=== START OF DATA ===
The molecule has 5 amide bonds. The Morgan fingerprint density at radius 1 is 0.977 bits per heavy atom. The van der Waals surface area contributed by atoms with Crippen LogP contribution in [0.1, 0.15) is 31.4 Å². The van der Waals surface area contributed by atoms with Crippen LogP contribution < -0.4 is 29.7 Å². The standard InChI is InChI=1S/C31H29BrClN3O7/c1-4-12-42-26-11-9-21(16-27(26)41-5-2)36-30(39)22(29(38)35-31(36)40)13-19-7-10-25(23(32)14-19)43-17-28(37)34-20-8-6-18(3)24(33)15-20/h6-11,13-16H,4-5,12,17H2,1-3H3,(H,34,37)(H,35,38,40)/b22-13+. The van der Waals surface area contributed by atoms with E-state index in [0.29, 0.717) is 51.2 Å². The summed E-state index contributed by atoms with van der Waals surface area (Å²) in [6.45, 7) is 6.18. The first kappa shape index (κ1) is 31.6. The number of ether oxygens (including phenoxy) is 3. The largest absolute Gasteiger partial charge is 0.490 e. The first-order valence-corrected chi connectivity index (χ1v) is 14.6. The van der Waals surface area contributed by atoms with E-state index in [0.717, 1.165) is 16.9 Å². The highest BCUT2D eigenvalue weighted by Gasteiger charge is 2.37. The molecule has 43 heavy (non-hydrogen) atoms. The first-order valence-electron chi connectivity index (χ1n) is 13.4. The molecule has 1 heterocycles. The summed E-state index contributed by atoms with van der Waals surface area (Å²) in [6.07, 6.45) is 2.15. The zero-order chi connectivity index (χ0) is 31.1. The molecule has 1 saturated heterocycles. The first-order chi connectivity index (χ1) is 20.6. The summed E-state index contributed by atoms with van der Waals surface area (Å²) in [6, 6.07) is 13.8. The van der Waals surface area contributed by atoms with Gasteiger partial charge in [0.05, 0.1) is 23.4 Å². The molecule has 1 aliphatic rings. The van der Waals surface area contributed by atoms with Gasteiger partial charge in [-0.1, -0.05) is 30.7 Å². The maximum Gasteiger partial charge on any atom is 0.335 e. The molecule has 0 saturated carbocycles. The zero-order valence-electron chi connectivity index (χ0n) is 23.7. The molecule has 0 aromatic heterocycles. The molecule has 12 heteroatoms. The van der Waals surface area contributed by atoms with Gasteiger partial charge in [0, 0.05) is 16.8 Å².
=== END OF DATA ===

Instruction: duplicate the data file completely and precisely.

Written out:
The molecule has 5 amide bonds. The Morgan fingerprint density at radius 1 is 0.977 bits per heavy atom. The van der Waals surface area contributed by atoms with Crippen LogP contribution in [0.1, 0.15) is 31.4 Å². The van der Waals surface area contributed by atoms with Crippen LogP contribution < -0.4 is 29.7 Å². The standard InChI is InChI=1S/C31H29BrClN3O7/c1-4-12-42-26-11-9-21(16-27(26)41-5-2)36-30(39)22(29(38)35-31(36)40)13-19-7-10-25(23(32)14-19)43-17-28(37)34-20-8-6-18(3)24(33)15-20/h6-11,13-16H,4-5,12,17H2,1-3H3,(H,34,37)(H,35,38,40)/b22-13+. The van der Waals surface area contributed by atoms with E-state index in [0.29, 0.717) is 51.2 Å². The summed E-state index contributed by atoms with van der Waals surface area (Å²) in [6.45, 7) is 6.18. The first kappa shape index (κ1) is 31.6. The number of ether oxygens (including phenoxy) is 3. The largest absolute Gasteiger partial charge is 0.490 e. The first-order valence-corrected chi connectivity index (χ1v) is 14.6. The van der Waals surface area contributed by atoms with E-state index in [0.717, 1.165) is 16.9 Å². The highest BCUT2D eigenvalue weighted by Gasteiger charge is 2.37. The molecule has 43 heavy (non-hydrogen) atoms. The first-order valence-electron chi connectivity index (χ1n) is 13.4. The molecule has 1 heterocycles. The summed E-state index contributed by atoms with van der Waals surface area (Å²) in [6.07, 6.45) is 2.15. The zero-order chi connectivity index (χ0) is 31.1. The molecule has 1 saturated heterocycles. The first-order chi connectivity index (χ1) is 20.6. The summed E-state index contributed by atoms with van der Waals surface area (Å²) in [6, 6.07) is 13.8. The van der Waals surface area contributed by atoms with Gasteiger partial charge in [0.05, 0.1) is 23.4 Å². The molecule has 1 aliphatic rings. The van der Waals surface area contributed by atoms with Gasteiger partial charge in [-0.1, -0.05) is 30.7 Å². The maximum Gasteiger partial charge on any atom is 0.335 e. The molecule has 0 saturated carbocycles. The zero-order valence-electron chi connectivity index (χ0n) is 23.7. The molecule has 0 aromatic heterocycles. The molecule has 12 heteroatoms. The van der Waals surface area contributed by atoms with Gasteiger partial charge in [0, 0.05) is 16.8 Å².